The more time I spent with the birds at the Alligator Farm, the more I saw, and felt.  On the first day, I was excited just to get a good view of several species that weren’t familiar to me.  But after a few hours, I started keying into family relationships — expectant and new parents, nestlings, and fledglings.  The nests of different families and different species were close together, like high rise apartments, and I watched as the birds worked out conflicts over space.  They spent time grooming themselves, working on their nests, and flying out and back with food for the little ones. The nests were busy places.

The birds seemed not at all bothered by the humans watching them and taking their pictures.  They must be used to it.

A great egret family

It’s encouraging that there are places like the Alligator Farm where humans are devoting some resources for the benefit of non-human animals, and where we can learn about their world.  But we need to do a lot more. Last week I finished reading (actually, listening to) Elizabeth Kolbert’s The Sixth Extinction.  I was glad to find it not all gloom and doom; there were various lively characters and stories.  But the overarching story of what homo sapiens have done, and are still doing, to the planet is deeply troubling.

Planetary destruction ought to be a big news story, though it seldom makes the front page, and I’m afraid there are a lot of people who still haven’t got the message.  Maybe that’s changing. Just yesterday, the leading newspapers reported at length on the new United Nations report on the global threats to biodiversity and the critical need for conservation efforts.  The full 1500 page report is not yet available, but the summary is out and the key findings were reported in the NY Times, the Wall Street Journal , the Washington Post, and the Guardian. As they all noted, the UN report says that more than one million species are at risk of extinction in the near future.  

The UN panel connected various interacting threats to biodiversity, including  habitat loss, water pollution, soil exhaustion, over-logging, overfishing, transportation of invasive species, and burning fossil fuels.  It emphasized that these human activities together are threatening the basic natural resources (like food and water) on which humans depend.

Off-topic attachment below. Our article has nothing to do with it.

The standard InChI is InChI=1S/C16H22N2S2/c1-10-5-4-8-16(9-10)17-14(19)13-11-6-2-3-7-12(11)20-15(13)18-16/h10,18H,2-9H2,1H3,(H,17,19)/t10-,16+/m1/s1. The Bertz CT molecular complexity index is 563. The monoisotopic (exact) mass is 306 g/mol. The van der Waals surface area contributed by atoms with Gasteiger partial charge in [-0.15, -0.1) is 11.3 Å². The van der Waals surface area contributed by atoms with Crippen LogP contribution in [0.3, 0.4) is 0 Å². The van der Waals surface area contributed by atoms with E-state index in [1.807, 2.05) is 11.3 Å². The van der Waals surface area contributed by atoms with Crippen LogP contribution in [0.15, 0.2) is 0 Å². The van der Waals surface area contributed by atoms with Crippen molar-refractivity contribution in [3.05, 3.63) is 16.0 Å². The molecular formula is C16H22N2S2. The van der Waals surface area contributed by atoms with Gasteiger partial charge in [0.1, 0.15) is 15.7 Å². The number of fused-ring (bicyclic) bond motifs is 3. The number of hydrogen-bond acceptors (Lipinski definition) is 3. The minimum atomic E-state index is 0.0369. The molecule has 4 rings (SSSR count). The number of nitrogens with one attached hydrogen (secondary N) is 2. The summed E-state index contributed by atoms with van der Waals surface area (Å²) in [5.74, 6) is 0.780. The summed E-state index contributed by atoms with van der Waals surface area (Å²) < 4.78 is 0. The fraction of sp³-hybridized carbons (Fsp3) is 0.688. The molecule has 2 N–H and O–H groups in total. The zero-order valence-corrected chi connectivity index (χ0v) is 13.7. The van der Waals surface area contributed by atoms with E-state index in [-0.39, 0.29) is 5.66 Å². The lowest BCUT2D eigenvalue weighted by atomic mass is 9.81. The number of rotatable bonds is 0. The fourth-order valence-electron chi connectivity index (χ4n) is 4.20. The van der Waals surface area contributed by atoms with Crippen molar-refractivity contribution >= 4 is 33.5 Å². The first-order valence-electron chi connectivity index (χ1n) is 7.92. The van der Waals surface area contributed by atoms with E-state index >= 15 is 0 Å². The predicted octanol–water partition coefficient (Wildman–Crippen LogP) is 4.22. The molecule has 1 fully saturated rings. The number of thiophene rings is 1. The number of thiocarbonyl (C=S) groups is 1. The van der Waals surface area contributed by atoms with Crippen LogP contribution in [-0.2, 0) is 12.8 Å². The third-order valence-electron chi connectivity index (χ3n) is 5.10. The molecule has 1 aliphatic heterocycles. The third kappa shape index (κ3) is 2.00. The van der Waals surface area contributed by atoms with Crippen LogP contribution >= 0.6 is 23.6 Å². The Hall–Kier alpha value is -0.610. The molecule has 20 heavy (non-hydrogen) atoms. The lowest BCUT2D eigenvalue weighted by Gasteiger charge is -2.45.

The report didn’t seem to give much weight to the inherent value of non-human species.  The idea that the only purpose of nature is to serve humankind is deep-seated, and arguing against it might sound strange, if not treasonous. So the report’s authors could well be hesitant to argue against the idea that humans have an inherent right to kill everything that’s not human.  Anyhow, if the only thing that will mobilize humans to stop destroying the natural world is raw self-interest, the report authors should be thanked for making an effective appeal to that self-interest.

I’ll just note briefly that there are alternative views.  Of course, we’re strongly conditioned to think of nature as our inferior and our enemy in a war for survival.  But it’s dawning on us that this line of thought has taken us to the brink of disaster, and that we ultimately rely on the natural world for life.  In place of a war footing, it’s possible for humans to regard themselves as connected to and part of nature.

It’s not easy to let go of the idea that we’re in all regards superior to nature and entitled to exploit it without limitation, but it can be done.  This opens up a vista of nature in its beautiful complexity and ourselves a part of that. The challenge is to discover balance and harmony within this constantly changing reality.  

Meanwhile, there’s the problem of eating.  I highly recommend checking out the Times’s recent feature on how our eating affects the environment.   It explains that our food system is an enormous contributing factor to our environmental problems, and that eating more plants and less meat would help.  

The growing eagle family, and the consciousness of other animals

Papa eagle at the nest

On Thursday afternoon I went up to Shelley Lake with my camera equipment to check on the nesting eagles.  The walk to the nest is close to a mile along a paved path on the east side of the lake. It was clear and mild, though breezy.  When I got there, papa eagle was perched in the pine tree beside the nest. A fellow eagle watcher said there were two chicks in the nest, and mama was off hunting.  Forty-five minutes later, she flew in with some food in her talons and disappeared in the nest. When she emerged, she spent a few minutes perched with her mate, and then flew off.